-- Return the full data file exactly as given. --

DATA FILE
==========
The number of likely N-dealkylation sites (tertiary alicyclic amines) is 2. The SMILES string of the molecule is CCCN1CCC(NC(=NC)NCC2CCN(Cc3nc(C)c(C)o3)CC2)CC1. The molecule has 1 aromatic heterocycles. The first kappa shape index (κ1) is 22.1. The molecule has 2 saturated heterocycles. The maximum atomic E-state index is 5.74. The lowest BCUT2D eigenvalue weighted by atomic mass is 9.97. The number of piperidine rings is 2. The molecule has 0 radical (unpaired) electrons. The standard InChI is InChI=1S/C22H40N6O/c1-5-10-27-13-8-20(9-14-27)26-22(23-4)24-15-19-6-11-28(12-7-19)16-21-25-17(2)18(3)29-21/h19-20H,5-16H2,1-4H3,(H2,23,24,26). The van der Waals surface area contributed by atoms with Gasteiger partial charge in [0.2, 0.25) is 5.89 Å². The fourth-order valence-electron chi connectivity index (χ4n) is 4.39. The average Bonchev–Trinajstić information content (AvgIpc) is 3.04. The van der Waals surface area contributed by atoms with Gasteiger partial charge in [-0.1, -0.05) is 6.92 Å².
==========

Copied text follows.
The number of likely N-dealkylation sites (tertiary alicyclic amines) is 2. The SMILES string of the molecule is CCCN1CCC(NC(=NC)NCC2CCN(Cc3nc(C)c(C)o3)CC2)CC1. The molecule has 1 aromatic heterocycles. The first kappa shape index (κ1) is 22.1. The molecule has 2 saturated heterocycles. The maximum atomic E-state index is 5.74. The lowest BCUT2D eigenvalue weighted by atomic mass is 9.97. The number of piperidine rings is 2. The molecule has 0 radical (unpaired) electrons. The standard InChI is InChI=1S/C22H40N6O/c1-5-10-27-13-8-20(9-14-27)26-22(23-4)24-15-19-6-11-28(12-7-19)16-21-25-17(2)18(3)29-21/h19-20H,5-16H2,1-4H3,(H2,23,24,26). The van der Waals surface area contributed by atoms with Gasteiger partial charge in [0.2, 0.25) is 5.89 Å². The fourth-order valence-electron chi connectivity index (χ4n) is 4.39. The average Bonchev–Trinajstić information content (AvgIpc) is 3.04. The van der Waals surface area contributed by atoms with Gasteiger partial charge in [-0.1, -0.05) is 6.92 Å².